I am an assistant professor in the Department of Political Science
at The University of Notre Dame.
I received my Ph.D. from Princeton University in 2016. My dissertation received the Aaron Wildavsky Award for Best Dissertation in Religion and Politics from the American Political Science Association in 2018. I graduated in 2010 from Notre Dame with a BA in Political Science and Arabic.
Book Project: Faith in Numbers: How Religion Promotes and Undermines Democracy
Why does religion sometimes increase support for democracy and sometimes do just the opposite? In this project, I present a theory of religion, group interest, and democracy. Focusing on communal religion, I demonstrate that the effect of communal prayer on support for democracy depends on the interests of the religious group in question. For members of groups who would benefit from democracy, communal prayer increases support for democratic institutions; for citizens whose groups would lose privileges in the event of democratic reforms, the opposite effect is present. I test these claims both observationally and experimentally using a variety of data sources, including an original nationally-representative survey in Lebanon. I find that communal religion increases the salience of sectarian identity, and therefore pushes respondents' regime attitudes into closer alignment with the interests of their sect.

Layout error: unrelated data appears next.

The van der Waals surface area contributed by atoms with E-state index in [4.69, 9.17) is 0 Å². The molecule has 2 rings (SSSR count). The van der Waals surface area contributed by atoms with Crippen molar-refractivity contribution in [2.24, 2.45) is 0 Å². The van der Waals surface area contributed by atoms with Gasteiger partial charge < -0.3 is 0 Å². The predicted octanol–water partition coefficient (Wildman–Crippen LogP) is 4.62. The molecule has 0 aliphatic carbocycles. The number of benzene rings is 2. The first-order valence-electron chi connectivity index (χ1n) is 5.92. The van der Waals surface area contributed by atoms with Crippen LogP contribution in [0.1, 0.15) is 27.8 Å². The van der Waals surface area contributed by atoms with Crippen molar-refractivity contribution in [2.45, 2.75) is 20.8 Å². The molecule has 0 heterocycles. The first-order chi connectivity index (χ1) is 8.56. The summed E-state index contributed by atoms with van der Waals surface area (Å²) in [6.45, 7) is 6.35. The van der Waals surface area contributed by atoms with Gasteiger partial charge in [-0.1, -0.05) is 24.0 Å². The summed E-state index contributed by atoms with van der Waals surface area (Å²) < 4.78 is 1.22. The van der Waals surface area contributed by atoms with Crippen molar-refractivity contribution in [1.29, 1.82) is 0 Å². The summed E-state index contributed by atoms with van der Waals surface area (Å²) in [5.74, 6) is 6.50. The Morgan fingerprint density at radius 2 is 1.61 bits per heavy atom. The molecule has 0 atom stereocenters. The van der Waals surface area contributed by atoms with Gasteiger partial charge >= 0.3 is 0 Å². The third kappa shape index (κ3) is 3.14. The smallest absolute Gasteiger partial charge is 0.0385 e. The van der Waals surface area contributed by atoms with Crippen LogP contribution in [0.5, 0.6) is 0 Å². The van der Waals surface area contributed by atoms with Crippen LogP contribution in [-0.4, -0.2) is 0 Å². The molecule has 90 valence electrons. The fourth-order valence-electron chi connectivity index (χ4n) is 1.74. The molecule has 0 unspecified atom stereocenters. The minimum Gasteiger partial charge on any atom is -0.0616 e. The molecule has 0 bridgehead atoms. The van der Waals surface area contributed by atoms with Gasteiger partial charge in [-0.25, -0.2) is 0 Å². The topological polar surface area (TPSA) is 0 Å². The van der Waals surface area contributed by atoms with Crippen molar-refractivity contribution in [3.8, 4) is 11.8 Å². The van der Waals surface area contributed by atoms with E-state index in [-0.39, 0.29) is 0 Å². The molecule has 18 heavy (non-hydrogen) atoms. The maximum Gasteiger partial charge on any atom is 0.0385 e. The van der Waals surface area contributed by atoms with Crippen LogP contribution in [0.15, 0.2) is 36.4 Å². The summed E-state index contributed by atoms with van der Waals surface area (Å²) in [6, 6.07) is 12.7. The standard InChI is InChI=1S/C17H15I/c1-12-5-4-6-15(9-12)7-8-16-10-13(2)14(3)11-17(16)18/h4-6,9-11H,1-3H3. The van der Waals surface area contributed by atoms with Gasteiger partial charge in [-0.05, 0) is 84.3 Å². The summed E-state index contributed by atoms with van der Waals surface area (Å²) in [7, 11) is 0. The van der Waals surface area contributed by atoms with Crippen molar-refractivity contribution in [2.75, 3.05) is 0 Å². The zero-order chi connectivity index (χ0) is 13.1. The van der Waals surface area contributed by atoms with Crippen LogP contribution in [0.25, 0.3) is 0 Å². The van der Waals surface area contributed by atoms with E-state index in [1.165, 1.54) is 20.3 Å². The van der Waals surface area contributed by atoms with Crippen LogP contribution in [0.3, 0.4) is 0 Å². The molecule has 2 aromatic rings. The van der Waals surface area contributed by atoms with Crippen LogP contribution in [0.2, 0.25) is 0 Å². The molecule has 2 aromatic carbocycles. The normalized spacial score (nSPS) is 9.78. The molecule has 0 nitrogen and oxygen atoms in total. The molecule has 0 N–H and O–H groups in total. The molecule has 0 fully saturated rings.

My work has been published or is forthcoming in Journal of Politics, British Journal of Political Science, Journal of Conflict Resolution, Democratization, Middle East Law and Governance, and elsewhere.
My research interests include: